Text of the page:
Hamas has labelled the Israeli practice of incarcerating those who have committed acts of terror or serious public disturbances after the due judicial process as “hostage-taking”. The recent hostage exchanges involving those Israelis kidnapped on 7 October 2023 have resulted in the release of thousands of convicted Palestinian criminals for a hundred or so Israelis that Hamas holds illegally. No stretch of the imagination can find equivalency in the methods that both sides have used to detain their prisoners, nor the culpability of those detained. Besides the small number of members of the Israel Defense Forces (IDF) captured on 7 October, most of the hostages are innocent civilians. The same cannot be said of the criminals, ranging from murderers, maimers, and insurrectionists that the Israelis have been forced to release.

Taking hostages is a powerful weapon in asymmetrical situations. The IDF possesses a huge advantage over Hamas in terms of fighting power and firepower. Hamas uses its Palestinian civilian population as human shields – a form of hostage in combat situations – to curb Israeli fire power. Using civilians and Israeli hostages to diminish the IDF’s fighting power is a highly effective means of curtailing Israeli ground and air operations. Every civilian death is a propaganda victory for Hamas, as the IDF must go to extraordinary lengths to limit collateral damage and ensure that the Israeli hostages come to no harm. Circumstances have required the IDF, attempting to at least free some of the hostages, to conduct its operations around enforced ceasefires, which favour Hamas.

Urban warfare, war at its most nightmarish, has gained precedence in the 21st century. The urban environment, which heavily favours the defender, has become the refuge of the weaker force. The use of civilians as human shields and the taking of hostages act as powerful force multipliers for the weaker side in asymmetrical warfare. Modern warfare demands that modern armies adapt to the new normal, and build a doctrine to neutralise a determined and ruthless enemy in the urban environment. New technology such as drones and guided munitions will be used to gather intelligence and to direct fire more accurately to limit collateral damage. The new urban warfare doctrine must include ever higher levels of combined and joint arms operations. The dissemination of information surrounding the conduct of the operation demands the utmost professionalism to produce a fit-for-public product with full co-operation with those conducting the operations. The Israeli information efforts have been amateurish at best, and downright harmful at worst. The propaganda war has assumed a new significance and heavily favours the “victim” or “weaker side”.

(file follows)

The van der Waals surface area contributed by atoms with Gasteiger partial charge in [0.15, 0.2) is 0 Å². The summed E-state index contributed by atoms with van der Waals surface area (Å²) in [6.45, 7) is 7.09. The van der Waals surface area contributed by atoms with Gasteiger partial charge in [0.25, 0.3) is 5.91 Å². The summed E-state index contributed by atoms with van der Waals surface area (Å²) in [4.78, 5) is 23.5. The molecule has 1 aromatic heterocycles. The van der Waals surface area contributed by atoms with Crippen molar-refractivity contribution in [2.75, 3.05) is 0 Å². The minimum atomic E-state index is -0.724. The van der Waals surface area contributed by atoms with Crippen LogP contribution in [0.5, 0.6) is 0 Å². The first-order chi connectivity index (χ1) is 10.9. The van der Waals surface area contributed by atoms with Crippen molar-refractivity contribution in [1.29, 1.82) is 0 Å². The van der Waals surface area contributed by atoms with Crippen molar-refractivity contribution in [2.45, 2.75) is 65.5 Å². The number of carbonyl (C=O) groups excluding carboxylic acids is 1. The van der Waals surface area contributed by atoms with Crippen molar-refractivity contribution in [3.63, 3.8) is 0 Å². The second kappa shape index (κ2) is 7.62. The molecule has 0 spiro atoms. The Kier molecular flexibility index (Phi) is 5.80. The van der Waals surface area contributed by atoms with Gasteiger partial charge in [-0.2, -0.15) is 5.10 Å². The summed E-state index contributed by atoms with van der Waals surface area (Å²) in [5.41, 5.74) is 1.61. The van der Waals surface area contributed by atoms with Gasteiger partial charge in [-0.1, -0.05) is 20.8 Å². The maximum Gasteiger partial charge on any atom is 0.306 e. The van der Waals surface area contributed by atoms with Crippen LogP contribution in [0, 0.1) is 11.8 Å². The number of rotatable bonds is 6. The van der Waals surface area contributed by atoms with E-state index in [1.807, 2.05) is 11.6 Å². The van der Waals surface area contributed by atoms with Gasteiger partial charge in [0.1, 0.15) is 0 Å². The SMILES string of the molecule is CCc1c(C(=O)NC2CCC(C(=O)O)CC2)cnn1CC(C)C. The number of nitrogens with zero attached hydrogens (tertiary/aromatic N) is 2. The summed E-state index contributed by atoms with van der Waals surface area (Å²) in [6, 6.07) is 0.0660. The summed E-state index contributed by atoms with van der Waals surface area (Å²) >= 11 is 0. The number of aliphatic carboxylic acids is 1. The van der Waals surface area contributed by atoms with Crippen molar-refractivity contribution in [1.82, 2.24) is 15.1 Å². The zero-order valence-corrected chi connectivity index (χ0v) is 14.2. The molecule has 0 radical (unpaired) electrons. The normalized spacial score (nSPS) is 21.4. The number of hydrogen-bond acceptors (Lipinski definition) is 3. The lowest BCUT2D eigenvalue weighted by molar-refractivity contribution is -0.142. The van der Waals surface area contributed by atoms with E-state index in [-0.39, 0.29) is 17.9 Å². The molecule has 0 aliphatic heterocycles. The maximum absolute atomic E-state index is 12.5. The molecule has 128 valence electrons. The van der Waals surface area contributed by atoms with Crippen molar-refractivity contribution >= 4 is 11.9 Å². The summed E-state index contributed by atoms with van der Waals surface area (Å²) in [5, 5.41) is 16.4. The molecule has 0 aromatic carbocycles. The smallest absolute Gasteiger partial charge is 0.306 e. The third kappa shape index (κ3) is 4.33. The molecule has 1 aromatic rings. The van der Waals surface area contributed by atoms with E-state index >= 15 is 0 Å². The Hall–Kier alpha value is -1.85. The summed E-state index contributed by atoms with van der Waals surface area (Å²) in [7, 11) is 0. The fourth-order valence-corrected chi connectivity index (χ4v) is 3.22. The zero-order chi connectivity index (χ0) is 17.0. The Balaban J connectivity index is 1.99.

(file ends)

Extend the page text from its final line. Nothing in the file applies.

The tragedy of this conflict is that Hamas can even use dead hostages as bargaining chips. Common sense demands that one should never negotiate with terrorists, as this will encourage similar behaviour in the future. However, it’s impossible to ignore the plight of hundreds of Israeli hostages, allowing the whole process to become one of damage control and choosing the unpleasant path of least havoc.

  • Dr David Brock Katz is a research fellow at Stellenbosch University in the faculty of military science. He has published three books and numerous academic articles dealing with aspects of South African military history and military doctrine.